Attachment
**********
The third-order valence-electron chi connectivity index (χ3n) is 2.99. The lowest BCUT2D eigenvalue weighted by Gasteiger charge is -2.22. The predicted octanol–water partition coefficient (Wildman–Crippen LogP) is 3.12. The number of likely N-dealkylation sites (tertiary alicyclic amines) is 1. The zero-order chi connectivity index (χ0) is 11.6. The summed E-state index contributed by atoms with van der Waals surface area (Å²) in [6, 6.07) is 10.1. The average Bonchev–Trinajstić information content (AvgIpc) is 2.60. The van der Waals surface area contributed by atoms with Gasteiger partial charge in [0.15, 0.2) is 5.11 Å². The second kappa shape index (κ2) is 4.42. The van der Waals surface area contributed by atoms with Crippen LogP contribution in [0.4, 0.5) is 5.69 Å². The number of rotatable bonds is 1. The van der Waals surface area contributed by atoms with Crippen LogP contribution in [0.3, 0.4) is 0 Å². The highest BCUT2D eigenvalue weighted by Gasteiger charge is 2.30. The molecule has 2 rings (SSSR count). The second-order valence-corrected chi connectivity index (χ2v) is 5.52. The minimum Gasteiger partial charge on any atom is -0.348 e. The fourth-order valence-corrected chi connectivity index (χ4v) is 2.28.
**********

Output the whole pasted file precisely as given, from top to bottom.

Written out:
The third-order valence-electron chi connectivity index (χ3n) is 2.99. The lowest BCUT2D eigenvalue weighted by Gasteiger charge is -2.22. The predicted octanol–water partition coefficient (Wildman–Crippen LogP) is 3.12. The number of likely N-dealkylation sites (tertiary alicyclic amines) is 1. The zero-order chi connectivity index (χ0) is 11.6. The summed E-state index contributed by atoms with van der Waals surface area (Å²) in [6, 6.07) is 10.1. The average Bonchev–Trinajstić information content (AvgIpc) is 2.60. The van der Waals surface area contributed by atoms with Gasteiger partial charge in [0.15, 0.2) is 5.11 Å². The second kappa shape index (κ2) is 4.42. The van der Waals surface area contributed by atoms with Crippen LogP contribution in [0.4, 0.5) is 5.69 Å². The number of rotatable bonds is 1. The van der Waals surface area contributed by atoms with Crippen LogP contribution in [0.3, 0.4) is 0 Å². The highest BCUT2D eigenvalue weighted by Gasteiger charge is 2.30. The molecule has 2 rings (SSSR count). The second-order valence-corrected chi connectivity index (χ2v) is 5.52. The minimum Gasteiger partial charge on any atom is -0.348 e. The fourth-order valence-corrected chi connectivity index (χ4v) is 2.28.